In order to photograph the world’s most fascinating primates in the wild, photographers Fiona Rogers and Anup Shah have traveled the world. Check out these amazing primates. Enjoy.
This primate lives in Borneo in Malaysia. His yawn is a warning to aggressors.
This member of the lemur family reaches for a tree stem in Madagascar.
A young male sits in a tree. This type is found only on the island of Borneo.
A family grooms and socializes. The babies are 2 to 4 weeks old.
A pair look through the foliage at a national park in Gabon.
It is thought that the large nose that gives the proboscis its name is used to attract females. The nose can reach 7 in. (18 cm) in length.
Highly adapted to life in trees, the Verreaux’s Sifaka hops and balances as if on a branch when moving on solid ground.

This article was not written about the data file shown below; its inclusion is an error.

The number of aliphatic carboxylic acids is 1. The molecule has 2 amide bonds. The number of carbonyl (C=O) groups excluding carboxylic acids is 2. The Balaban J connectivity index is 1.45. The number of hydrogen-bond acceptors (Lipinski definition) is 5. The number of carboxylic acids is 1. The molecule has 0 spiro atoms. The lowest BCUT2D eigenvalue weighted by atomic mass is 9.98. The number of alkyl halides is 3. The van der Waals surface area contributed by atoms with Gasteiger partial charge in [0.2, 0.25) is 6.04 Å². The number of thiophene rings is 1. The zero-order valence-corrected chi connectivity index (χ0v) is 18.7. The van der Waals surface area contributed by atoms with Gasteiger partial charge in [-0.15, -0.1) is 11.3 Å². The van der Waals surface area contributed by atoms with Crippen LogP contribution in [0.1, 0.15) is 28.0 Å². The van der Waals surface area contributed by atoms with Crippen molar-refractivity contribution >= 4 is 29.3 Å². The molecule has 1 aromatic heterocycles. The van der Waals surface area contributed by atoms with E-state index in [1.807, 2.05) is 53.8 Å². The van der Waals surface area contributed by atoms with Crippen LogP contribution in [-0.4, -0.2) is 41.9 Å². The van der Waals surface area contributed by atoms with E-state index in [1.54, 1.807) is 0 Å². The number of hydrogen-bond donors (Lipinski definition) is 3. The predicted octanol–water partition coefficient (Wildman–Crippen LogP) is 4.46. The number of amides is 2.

This male is not fully mature. Photographed in Gabon, he makes a threatening grimace.
Mandrills are notoriously elusive. This female is walking with a suckling.
In Ethiopia’s high plateaus, they photographed this pair of gelada baboons who have drawn close to each other for warmth.
A curious young male approaches the camera.
Gelada baboons maintain sizable social groups larger than any other nonhuman primates’.
Though not endangered, the gelada population is smaller than it once was. In 2009, the International Union for Conservation of Nature counted 200,000, less than half of the population in the 1970s.